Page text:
- Adapting Poe by Dennis R. PERRY, and Carl H. SEDERHOLM
Few writers’ works and image have proved as adaptable as Edgar Allan Poe’s. That sentence could have been written fifty years ago with as much assurance as I write it now. But whereas fifty years ago that observation probably would have preceded a justification for devoting serious academic study to the Poe canon—and, implicitly, ignoring those Vincent Price movies—today it points toward a growth sector of the Poe industry, represented by Perry and Sederholm’s collection Adapting Poe. “Ours is an age of adaptation,” the editors proclaim in their informative introduction; “one in which scholars have begun to employ more sophisticated theoretical perspectives that allow for new possibilities in understanding Poe-inspired texts, and then reexamining Poe’s work from the new intertextual-theoretical prisms” (5).
The collection’s primary theoretical prism is Linda Hutcheon’s A Theory of Adaptation (London: Routledge, 2006; 2nd ed. 2013), which is cited in sixteen of the nineteen essays. Generally following Hutcheon’s influential theory, the contributors regard adaptation as “extended intertextual engagement with the adapted work” (Hutcheon 8), “a derivation that is not derivative—a work that is second without being secondary” (Hutcheon 9). Wisely, then, none of these writers fetishizes fidelity to the adapted Poe text; instead, they examine how the adaptation operates in relation to Poe (the myth more often than the man) and his writing. They face a challenge, however, in constructing meaningful, original arguments about those relationships.
Some of the authors, such as Sandra Hughes in an essay on James Wan’s film Saw and Poe’s “The Pit and the Pendulum,” make precise, thoughtful comparisons but settle for rather modest payoffs—in Hughes’s case, that “Wan’s film goes beyond even Poe’s worst imaginings in its attempts to appeal to a modest audience” (71), and thus “Saw is Poe for the twenty-first century” (79). While most of the essays focus on works that announce themselves as adaptations, Hughes’s chapter and several others—Dennis R. Perry’s on “Ligeia” and Inception, Alexandra Reuber’s on “William Wilson” and the films Fight Club and Identity, Rachel McCoppin’s on Vertigo and The Sixth Sense, and Tony Magistrale’s on the industrial rock music of Nine Inch Nails—work with texts that seem to carry Poe’s direct or indirect influence. However, none of these writers want to settle for an “influence” argument, perhaps because that would oversimplify their relationship, or simply because positing that X probably influenced Y because Y’s [End Page 135] work resembles X’s and came after it is not exactly cutting-edge criticism. But if the post-Poe text does not announce itself as an adaptation, it’s difficult, I think, to usefully complicate the argument, to avoid settling for influence and nothing more.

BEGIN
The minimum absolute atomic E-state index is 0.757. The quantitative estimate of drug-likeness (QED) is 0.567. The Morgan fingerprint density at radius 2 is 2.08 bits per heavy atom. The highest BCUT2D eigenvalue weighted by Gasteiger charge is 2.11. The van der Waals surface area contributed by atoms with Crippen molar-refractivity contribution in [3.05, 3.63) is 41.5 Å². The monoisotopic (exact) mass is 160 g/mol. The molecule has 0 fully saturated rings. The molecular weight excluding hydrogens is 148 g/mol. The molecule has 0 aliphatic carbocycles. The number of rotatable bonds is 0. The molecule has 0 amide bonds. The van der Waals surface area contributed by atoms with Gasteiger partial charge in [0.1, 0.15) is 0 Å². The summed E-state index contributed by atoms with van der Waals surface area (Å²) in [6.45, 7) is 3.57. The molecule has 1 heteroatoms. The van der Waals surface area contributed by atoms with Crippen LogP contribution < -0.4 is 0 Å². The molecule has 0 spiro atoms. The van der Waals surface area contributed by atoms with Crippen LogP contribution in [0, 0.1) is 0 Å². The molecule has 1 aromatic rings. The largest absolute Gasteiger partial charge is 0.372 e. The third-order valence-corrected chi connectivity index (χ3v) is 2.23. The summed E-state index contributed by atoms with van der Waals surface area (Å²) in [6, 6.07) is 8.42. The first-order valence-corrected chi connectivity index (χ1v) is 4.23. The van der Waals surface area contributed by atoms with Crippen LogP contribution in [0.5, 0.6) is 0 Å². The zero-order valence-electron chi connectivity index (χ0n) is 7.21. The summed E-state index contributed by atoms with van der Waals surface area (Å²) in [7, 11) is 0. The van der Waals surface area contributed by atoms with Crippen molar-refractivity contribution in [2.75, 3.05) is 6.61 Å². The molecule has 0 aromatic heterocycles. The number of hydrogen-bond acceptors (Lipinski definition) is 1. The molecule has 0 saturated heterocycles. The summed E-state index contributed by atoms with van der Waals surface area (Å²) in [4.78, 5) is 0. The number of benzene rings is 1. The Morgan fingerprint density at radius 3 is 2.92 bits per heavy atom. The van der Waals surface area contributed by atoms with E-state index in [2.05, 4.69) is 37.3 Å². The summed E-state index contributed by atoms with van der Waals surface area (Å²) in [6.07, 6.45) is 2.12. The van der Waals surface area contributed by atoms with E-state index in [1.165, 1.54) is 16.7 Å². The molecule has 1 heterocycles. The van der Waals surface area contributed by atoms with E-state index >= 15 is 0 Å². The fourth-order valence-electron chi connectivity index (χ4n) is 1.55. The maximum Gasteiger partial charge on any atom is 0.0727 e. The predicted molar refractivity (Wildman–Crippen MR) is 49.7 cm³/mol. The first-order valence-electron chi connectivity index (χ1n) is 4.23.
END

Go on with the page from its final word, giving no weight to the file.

Difficult, but not impossible: in one of the best essays in the collection, Perry uses “Ligeia” and Eureka to elucidate the “self-reflexive structures” of Inception and argues for a common aesthetic of confusion that both Poe and Christopher Nolan employ. He succeeds partly because the common threads he identifies in Nolan and Poe are not simply conventions of a genre to which Inception belongs. On the other hand, the thematic ties that bind Poe’s “The Black Cat” and “The Tell-Tale Heart” to Vertigo and The Sixth Sense in McCoppin’s essay (“as with Poe, the misdirected obsession becomes the necessary agent of unconscious revelation” ), are the stock-in-trade of gothicists from Poe’s predecessors Hoffmann and Brockden Brown to other contemporary films including Silence of the Lambs and Fight Club. The common psychological tropes go beyond direct “influence,” but they’re so widespread that it’s difficult to see them in terms of adaptation.
The best essays in Adapting Poe reveal surprising complexity in both adaptations of Poe and the nature of adaptation itself. Invoking Foucault’s “What Is An Author?” Jeffrey Weinstock effectively describes the “Poe function”—Poe’s signifying power in literary and popular culture—before...